History of Neurological or Psychiatric Conditions Increases the Likelihood of Developing More
People living with neurological or psychiatric conditions may have an increased likelihood of having a second such condition in the future, and their sex influences their risk, according to new research.
The study is Ontario’s largest, both in population size and length of time studied, and was also the first to examine the effect that being a man or woman has on the relationship between conditions. Researchers from the University of Waterloo and the Institute for Clinical Evaluative Science conducted the work with funding from the Neurodegenerative Disease Research Initiative (ONDRI).
“Globally, neurological and psychiatric disorders are leading causes of disability and death,” said Colleen Maxwell, a professor at the School of Pharmacy at Waterloo and lead author on the study. “Understanding which disorders or conditions are risk factors for, or early manifestations of, later disorders will help health-care providers and family provide proactive care for individuals living with these conditions.”
Maxwell and the study collaborators used provincial health databases to analyze data from more than five million Ontario residents aged 40 to 85 years. Over the course of 14 years, they examined the associations between pairs of particularly common neurological conditions—such as dementia, Parkinson’s disease, or stroke—and psychiatric disorders like depression and anxiety.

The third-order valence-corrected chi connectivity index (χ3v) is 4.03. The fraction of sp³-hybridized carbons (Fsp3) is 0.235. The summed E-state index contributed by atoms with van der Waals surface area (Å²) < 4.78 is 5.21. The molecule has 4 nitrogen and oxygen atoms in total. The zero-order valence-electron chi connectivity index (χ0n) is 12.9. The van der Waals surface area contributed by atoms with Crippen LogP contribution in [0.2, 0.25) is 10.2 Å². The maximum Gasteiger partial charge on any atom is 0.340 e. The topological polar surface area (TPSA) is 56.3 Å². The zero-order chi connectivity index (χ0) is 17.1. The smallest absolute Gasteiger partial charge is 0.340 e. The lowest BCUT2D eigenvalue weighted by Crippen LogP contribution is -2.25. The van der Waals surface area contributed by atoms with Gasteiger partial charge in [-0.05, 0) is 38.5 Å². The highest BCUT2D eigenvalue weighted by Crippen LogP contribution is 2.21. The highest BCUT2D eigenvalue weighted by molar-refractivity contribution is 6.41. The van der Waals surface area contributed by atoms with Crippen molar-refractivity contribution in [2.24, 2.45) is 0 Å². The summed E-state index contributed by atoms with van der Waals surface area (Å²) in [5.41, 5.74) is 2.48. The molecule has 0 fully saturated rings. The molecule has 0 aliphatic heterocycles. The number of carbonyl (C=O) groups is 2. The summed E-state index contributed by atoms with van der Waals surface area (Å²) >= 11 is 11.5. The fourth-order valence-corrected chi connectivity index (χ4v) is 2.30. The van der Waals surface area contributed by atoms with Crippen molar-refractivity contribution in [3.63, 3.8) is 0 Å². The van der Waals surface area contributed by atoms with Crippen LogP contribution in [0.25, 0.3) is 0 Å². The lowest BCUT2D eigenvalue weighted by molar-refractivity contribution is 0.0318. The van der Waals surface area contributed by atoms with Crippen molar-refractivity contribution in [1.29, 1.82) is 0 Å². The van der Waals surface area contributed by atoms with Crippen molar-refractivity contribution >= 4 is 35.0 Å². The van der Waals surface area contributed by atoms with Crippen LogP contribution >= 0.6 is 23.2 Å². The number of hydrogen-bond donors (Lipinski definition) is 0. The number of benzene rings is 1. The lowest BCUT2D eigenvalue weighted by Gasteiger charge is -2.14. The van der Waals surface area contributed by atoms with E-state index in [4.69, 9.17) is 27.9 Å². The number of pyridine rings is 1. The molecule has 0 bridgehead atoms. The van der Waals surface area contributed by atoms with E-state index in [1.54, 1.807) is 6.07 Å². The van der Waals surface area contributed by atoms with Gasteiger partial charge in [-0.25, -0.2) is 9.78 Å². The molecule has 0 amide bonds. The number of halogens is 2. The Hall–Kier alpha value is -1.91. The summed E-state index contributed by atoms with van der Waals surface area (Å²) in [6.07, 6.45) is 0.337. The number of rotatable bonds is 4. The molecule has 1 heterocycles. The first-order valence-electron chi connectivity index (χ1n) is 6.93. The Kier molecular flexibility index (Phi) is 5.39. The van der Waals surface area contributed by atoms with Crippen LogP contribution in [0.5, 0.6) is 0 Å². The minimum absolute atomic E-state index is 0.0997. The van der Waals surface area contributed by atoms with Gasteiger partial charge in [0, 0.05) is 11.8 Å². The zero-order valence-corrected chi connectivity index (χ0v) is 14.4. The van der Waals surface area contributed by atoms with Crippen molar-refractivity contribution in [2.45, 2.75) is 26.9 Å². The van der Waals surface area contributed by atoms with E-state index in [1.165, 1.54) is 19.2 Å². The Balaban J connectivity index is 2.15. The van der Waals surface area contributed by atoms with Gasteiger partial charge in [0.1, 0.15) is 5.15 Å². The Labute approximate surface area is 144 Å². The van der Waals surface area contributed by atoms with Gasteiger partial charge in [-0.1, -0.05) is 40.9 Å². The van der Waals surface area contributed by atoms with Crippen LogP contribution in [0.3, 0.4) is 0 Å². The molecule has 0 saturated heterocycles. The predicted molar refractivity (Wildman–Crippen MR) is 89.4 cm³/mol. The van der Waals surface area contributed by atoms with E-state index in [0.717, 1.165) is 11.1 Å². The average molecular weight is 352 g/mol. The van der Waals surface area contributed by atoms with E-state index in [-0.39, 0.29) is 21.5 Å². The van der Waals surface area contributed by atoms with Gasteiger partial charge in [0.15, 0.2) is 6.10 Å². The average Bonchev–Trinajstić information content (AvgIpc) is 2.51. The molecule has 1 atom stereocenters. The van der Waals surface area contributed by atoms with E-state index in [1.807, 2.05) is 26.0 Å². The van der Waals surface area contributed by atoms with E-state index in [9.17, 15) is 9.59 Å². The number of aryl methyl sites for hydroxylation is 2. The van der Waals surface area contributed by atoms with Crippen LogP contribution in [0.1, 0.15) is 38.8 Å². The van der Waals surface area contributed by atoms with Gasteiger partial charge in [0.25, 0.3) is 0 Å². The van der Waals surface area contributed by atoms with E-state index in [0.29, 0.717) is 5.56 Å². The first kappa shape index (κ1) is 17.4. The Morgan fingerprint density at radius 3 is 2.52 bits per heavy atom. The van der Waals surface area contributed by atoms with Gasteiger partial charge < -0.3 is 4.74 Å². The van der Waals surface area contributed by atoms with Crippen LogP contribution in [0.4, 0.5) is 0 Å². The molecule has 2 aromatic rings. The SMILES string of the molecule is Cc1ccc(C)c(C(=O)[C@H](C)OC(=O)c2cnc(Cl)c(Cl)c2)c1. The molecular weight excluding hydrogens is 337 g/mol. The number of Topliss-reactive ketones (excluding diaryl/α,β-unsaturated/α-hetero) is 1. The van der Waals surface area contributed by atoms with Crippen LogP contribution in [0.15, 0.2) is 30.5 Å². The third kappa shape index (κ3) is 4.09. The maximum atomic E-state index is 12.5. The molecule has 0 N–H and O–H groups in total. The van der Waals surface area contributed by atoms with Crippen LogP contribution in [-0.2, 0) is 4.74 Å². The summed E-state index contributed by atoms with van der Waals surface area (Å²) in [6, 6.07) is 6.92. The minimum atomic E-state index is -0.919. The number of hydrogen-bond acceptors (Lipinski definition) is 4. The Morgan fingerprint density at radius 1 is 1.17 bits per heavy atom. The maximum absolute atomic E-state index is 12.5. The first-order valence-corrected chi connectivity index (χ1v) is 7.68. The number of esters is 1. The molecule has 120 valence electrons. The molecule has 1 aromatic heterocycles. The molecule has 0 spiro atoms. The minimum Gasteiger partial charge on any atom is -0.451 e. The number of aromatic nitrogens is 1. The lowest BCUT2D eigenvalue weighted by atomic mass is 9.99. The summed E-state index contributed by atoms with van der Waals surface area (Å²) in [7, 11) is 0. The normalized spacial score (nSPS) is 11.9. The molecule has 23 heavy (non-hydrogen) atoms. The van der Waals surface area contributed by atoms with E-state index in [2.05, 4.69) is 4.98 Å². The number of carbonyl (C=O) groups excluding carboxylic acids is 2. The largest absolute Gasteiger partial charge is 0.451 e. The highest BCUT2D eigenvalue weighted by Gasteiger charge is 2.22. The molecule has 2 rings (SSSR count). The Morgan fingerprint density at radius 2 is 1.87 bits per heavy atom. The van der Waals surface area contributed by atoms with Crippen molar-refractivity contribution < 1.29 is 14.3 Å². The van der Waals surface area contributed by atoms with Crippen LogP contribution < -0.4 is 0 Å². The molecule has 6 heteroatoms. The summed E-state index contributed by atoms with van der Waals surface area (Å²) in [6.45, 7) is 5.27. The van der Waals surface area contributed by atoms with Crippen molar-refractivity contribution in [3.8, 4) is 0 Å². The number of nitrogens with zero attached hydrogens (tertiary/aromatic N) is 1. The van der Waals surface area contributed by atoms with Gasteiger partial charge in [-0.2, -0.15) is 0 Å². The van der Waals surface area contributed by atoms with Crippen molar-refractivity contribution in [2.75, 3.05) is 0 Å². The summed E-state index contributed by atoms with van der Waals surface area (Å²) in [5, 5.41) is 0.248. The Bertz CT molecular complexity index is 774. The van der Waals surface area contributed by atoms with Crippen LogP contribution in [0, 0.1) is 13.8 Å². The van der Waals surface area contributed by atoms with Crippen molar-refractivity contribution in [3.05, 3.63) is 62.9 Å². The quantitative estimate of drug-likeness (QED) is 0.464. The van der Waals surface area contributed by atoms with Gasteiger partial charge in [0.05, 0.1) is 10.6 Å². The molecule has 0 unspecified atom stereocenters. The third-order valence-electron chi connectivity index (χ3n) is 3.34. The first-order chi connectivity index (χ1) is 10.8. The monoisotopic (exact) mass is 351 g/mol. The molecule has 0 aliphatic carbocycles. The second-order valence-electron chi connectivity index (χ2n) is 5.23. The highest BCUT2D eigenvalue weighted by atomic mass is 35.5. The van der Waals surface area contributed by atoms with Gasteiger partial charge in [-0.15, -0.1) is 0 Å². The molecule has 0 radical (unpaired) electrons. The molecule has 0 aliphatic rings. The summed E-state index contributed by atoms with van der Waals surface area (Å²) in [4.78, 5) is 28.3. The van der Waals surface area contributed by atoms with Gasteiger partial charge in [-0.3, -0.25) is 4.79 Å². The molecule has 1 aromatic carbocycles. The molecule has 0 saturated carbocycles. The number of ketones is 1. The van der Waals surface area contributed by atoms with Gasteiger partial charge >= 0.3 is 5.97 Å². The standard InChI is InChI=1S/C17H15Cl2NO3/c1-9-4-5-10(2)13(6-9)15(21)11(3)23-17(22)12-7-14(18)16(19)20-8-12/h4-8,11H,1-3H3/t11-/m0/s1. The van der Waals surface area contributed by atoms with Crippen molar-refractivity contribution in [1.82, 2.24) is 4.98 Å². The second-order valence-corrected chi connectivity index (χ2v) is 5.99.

They explored the link between these conditions in both directions, including investigating how the experience of previous stroke related to future risk of dementia and vice versa. In almost all cases, the researchers found that the rate of developing a second condition increased. For example, individuals with prior Parkinson’s disease had four times the rate of developing dementia, while those with prior stroke had more than double the rate of developing dementia. They also found that having a psychiatric disorder previously was associated with an increased rate of experiencing dementia later. For some conditions, the risk of developing the second disorder remained for 10 years or more after the first.
The team showed that women and men differed in their risk for developing a later condition after experiencing an earlier one. For example, comparing men and women who experienced an earlier stroke, women were more likely than their male counterparts to develop dementia later.
The researchers hope their work can inform not just the care that individuals with these conditions receive directly, but also the planning of the health system as a whole.
“We also hope to provide information for those designing medical, educational programs to ensure healthcare providers are informed of and equipped to address these common comorbidities,” Maxwell said.
The ONDRI supported the research through the Ontario Brain Institute. The study was recently published in the journal Age and Aging.